Bernard Joseph Stanislaus Cahill (London, January 30, 1866 - Alameda County, October 4, 1944), American cartographer and architect, was the inventor of the octahedral "Butterfly Map" (published in 1909 and patented in 1913). An early proponent of the San Francisco Civic Center, he also designed hotels, factories and mausoleums like the Columbarium of San Francisco.
His polyhedral Butterfly World Map, like Buckminster Fuller's later Dymaxion map of 1943 and 1954, enabled all continents to be uninterrupted, and with reasonable fidelity to a globe. Cahill demonstrated this principle by also inventing a rubber-ball globe which could be flattened under a pane of glass in the "butterfly" form, then return to its ball shape.
- "Cahill, B. J. S. (Bernard J. S.)". SNAC. Retrieved January 21, 2020.
- "Bernard Joseph Stanislaus Cahill (Architect)". Pacific Coast Architecture Database. Retrieved January 21, 2020.
- Polanco, Alejandro (July 12, 2011). "Un mapa del mundo para terminar con los mapas del mundo". Tecnología Obsoleta (in Spanish). Retrieved January 21, 2020.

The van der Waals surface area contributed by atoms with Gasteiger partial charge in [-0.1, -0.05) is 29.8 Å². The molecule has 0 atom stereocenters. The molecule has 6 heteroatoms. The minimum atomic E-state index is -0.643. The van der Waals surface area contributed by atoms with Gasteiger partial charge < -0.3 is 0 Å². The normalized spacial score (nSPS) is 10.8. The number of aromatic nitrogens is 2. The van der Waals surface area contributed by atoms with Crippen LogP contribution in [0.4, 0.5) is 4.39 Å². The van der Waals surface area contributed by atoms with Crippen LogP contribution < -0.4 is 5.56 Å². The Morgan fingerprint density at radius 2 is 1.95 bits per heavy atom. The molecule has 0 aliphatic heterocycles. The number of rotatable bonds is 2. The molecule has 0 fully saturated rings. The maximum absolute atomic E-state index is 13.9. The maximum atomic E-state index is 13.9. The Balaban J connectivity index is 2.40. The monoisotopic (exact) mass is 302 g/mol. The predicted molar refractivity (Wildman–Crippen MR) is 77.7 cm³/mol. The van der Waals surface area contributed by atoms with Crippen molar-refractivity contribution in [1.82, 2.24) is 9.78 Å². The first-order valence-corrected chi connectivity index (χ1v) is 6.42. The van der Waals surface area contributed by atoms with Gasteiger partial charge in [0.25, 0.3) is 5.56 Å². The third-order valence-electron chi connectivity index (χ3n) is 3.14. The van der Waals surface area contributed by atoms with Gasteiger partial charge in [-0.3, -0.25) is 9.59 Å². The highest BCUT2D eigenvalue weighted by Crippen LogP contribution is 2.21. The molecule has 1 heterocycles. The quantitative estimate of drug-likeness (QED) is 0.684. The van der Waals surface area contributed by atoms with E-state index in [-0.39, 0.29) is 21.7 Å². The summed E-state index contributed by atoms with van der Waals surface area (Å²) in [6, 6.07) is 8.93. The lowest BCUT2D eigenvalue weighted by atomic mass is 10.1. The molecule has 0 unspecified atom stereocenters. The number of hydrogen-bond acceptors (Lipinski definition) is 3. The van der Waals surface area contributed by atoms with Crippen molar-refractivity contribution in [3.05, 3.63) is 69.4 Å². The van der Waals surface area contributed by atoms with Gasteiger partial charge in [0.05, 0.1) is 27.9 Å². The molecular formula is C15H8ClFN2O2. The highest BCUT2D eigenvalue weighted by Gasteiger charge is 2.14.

- About Cahill
- Parry, David, "Architects' Profiles: Pacific Heights Architects #30 – Bernard J. S. Cahill". Includes photograph of Cahill.
- Bernard J. S. Cahill Collection, ca. 1889–1938 (Environmental Design Archives. College of Environmental Design. University of California, Berkeley. Berkeley, California)
- Finding Aid at the Online Archive of California
- Pictorial materials from the Bernard Joseph Stanislaus Cahill papers, Bancroft Library
- Bernard Joseph Stanislaus Cahill papers, (ca. 1900–1944), Bancroft Library
- Keyes, Gene, B.J.S. Cahill Butterfly Map Resource Page
- By Cahill
- "An Account of a New Land Map of the World" (The Scottish Geographical Magazine, 1909–09) pp. 449–469 [reproduced in 21 jpegs] The first publication and exposition of the Butterfly Map.
- "Map of the World" (U.S. Patent 1,054,276, 1913) Washington, DC: United States Patent Office, 1913-02-25; filed 1912-03-05
- "Geographic Globe" (US Patent 1081207, 1913: rubber-ball globe which can flatten to a Butterfly Map, or return to ball shape.)
- "Projections for World Maps" (1929) —continued in separate pdf:— "A New Map for Meteorologists: Equally Suitable for Small Areas, Continents, Hemispheres or the Entire World" – both from Monthly Weather Review, 57/4, 1929–04) pp. 128–133; illus.
- "One Base Map in Place of Five" (1940) Monthly Weather Review, 68/2, 1940–02, p. 4; 1 illus.